Finally, we are able to get the theme variable to the Button component without having to pass it through the Card component, thereby bypassing prop drilling! That is the power of React Context.

You can check out and play with the final code here.

Use Cases: When should you use React context?

Utilizing the context is primarily intended to provide your components access to a certain global state and to re-render when that global state is modified. When you have to pass along props from parents to kids, context solves the props drilling problem.

With the context, we can store:

  • theme
  • global state
  • Configuring an application
  • authenticated user profiles
  • user preferences
  • preferred language

On the other hand, you ought to give the decision to utilize context in your application significant thought.

React Context Caveats

Even though React Context solves prop drilling to a large extent, there are some caveats. Hence, the reason why you should give it some thought before implementing it in your application.

Some of these caveats include;

Complexity – Integrating the context firstly increases complexity. Complexity is increased by creating the context, encapsulating everything in the provider, and using useContext() in each consumer.

Unit Testing Difficulty – Second, introducing context makes unit testing the components more challenging. You would need to encase the consumer components in a context provider for unit testing. Including the elements that the context indirectly influences — i.e. the parents of context consumers.

Unintentional renders – Passing objects to the value prop can lead to unnecessary renders in our application. This is because objects are reference types(you can read more on this here). However, expensive renders can be memoized via the useMemo() hook. You can learn more about the useMemo hook with this article by CopyCat. CopyCat is a tool that cuts your development time by about 35% by converting your Figma file to up-and-running React projects. Check it out!

Redux vs. React Context API: Is the React Context API deprecated?

When it comes to state management, Redux is another household name.

You probably have questions like; Is it the same as the Context API? Is it better? Which should I use? etc.

A good place to start is to define Redux.

According to the Redux Documentation,

Redux is a predictable state container for JavaScript apps.

It helps you write applications that behave consistently, run in different environments (client, server, and native), and are easy to test. On top of that, it provides a great developer experience, such as live code editing combined with a time-traveling debugger.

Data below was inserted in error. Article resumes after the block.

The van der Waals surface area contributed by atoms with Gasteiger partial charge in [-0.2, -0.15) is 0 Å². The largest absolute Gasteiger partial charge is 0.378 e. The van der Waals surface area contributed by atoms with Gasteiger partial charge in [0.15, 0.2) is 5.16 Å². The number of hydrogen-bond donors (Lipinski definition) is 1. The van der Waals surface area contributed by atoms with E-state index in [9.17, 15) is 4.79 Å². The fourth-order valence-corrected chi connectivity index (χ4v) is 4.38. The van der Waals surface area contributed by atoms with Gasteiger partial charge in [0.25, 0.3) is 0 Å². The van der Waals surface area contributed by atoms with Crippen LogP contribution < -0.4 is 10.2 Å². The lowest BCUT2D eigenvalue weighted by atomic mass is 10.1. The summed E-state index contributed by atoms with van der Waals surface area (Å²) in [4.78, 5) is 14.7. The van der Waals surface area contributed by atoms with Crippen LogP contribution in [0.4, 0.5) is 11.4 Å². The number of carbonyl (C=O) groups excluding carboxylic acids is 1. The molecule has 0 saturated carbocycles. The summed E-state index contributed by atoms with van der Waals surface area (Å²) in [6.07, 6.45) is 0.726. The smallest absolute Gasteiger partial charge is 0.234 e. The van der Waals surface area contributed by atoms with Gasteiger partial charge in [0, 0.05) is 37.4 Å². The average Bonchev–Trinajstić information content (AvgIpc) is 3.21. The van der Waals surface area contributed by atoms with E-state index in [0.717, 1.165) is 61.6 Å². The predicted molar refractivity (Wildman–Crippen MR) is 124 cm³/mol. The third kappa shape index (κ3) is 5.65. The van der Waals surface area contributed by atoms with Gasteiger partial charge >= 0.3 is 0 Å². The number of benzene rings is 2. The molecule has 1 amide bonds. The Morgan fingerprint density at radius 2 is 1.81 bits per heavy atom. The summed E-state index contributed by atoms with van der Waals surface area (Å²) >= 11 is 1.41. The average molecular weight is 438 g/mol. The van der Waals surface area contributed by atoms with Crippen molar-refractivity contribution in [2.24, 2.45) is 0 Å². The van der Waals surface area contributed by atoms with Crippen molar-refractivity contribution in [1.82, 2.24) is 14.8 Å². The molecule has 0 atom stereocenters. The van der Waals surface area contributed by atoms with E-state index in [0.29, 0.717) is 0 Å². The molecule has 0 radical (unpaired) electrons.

You can use Redux together with React, or with any other view library. It is tiny (2kB, including dependencies), but has a large ecosystem of addons available.

Redux is an open-source library that offers a central store as well as actions to alter the store. It may be used with any JavaScript or TypeScript project, and most importantly, React.

Learn more about Redux in either of these videos:

Although it shares some similarities with the Context API, it also differs in a number of ways as highlighted in the table below.

Context API vs Redux (Table)

Context APIRedux
Built-in tool that ships with ReactAdditional installation Required, driving up the final bundle size
Requires minimal SetupRequires extensive setup to integrate it with a React Application
Specifically designed for static data, that is not often refreshed or updatedWorks like a charm with both static and dynamic data
Adding new contexts requires creation from scratchEasily extendible due to the ease of adding new data/actions after the initial setup
Debugging can be hard in highly nested React Component Structure even with Dev ToolIncredibly powerful Redux Dev Tools to ease debugging
UI logic and State Management Logic are in the same componentBetter code organization with separate UI logic and State Management Logic

To go in-depth into the similarities and differences between Redux and the Context API, check out the following video.


Now that we know what prop drilling is, we know when and how to avoid it; we’ve also learned about the React context and how to use it to manage state in our applications.

To learn more about the React Context API, check out their docs here. For more insightful React articles, check out our blog. We’ve built a tool to cut down development time by about 35%; check it out here!